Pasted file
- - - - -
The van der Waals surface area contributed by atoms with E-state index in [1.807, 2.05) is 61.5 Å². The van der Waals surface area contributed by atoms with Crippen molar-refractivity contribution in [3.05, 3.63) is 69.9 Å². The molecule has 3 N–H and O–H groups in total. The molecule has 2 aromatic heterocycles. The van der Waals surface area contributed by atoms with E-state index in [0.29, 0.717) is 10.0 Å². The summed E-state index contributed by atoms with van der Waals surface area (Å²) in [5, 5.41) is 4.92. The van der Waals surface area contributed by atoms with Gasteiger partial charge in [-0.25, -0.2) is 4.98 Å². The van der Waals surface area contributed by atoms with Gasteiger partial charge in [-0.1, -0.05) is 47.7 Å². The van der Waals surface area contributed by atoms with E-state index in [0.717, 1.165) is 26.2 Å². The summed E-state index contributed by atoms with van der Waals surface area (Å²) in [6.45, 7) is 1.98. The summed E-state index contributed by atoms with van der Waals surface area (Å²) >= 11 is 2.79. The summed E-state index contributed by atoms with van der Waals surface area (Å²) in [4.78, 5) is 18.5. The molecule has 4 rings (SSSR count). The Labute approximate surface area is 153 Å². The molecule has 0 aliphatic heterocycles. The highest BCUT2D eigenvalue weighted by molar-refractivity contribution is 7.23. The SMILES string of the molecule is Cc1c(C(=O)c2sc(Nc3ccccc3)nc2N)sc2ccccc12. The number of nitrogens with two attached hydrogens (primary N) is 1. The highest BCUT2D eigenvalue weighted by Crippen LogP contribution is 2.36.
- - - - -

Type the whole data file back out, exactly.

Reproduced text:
The van der Waals surface area contributed by atoms with E-state index in [1.807, 2.05) is 61.5 Å². The van der Waals surface area contributed by atoms with Crippen molar-refractivity contribution in [3.05, 3.63) is 69.9 Å². The molecule has 3 N–H and O–H groups in total. The molecule has 2 aromatic heterocycles. The van der Waals surface area contributed by atoms with E-state index in [0.29, 0.717) is 10.0 Å². The summed E-state index contributed by atoms with van der Waals surface area (Å²) in [5, 5.41) is 4.92. The van der Waals surface area contributed by atoms with Gasteiger partial charge in [-0.25, -0.2) is 4.98 Å². The van der Waals surface area contributed by atoms with Gasteiger partial charge in [-0.1, -0.05) is 47.7 Å². The van der Waals surface area contributed by atoms with E-state index in [0.717, 1.165) is 26.2 Å². The summed E-state index contributed by atoms with van der Waals surface area (Å²) in [6.45, 7) is 1.98. The summed E-state index contributed by atoms with van der Waals surface area (Å²) >= 11 is 2.79. The summed E-state index contributed by atoms with van der Waals surface area (Å²) in [4.78, 5) is 18.5. The molecule has 4 rings (SSSR count). The Labute approximate surface area is 153 Å². The molecule has 0 aliphatic heterocycles. The highest BCUT2D eigenvalue weighted by molar-refractivity contribution is 7.23. The SMILES string of the molecule is Cc1c(C(=O)c2sc(Nc3ccccc3)nc2N)sc2ccccc12. The number of nitrogens with two attached hydrogens (primary N) is 1. The highest BCUT2D eigenvalue weighted by Crippen LogP contribution is 2.36.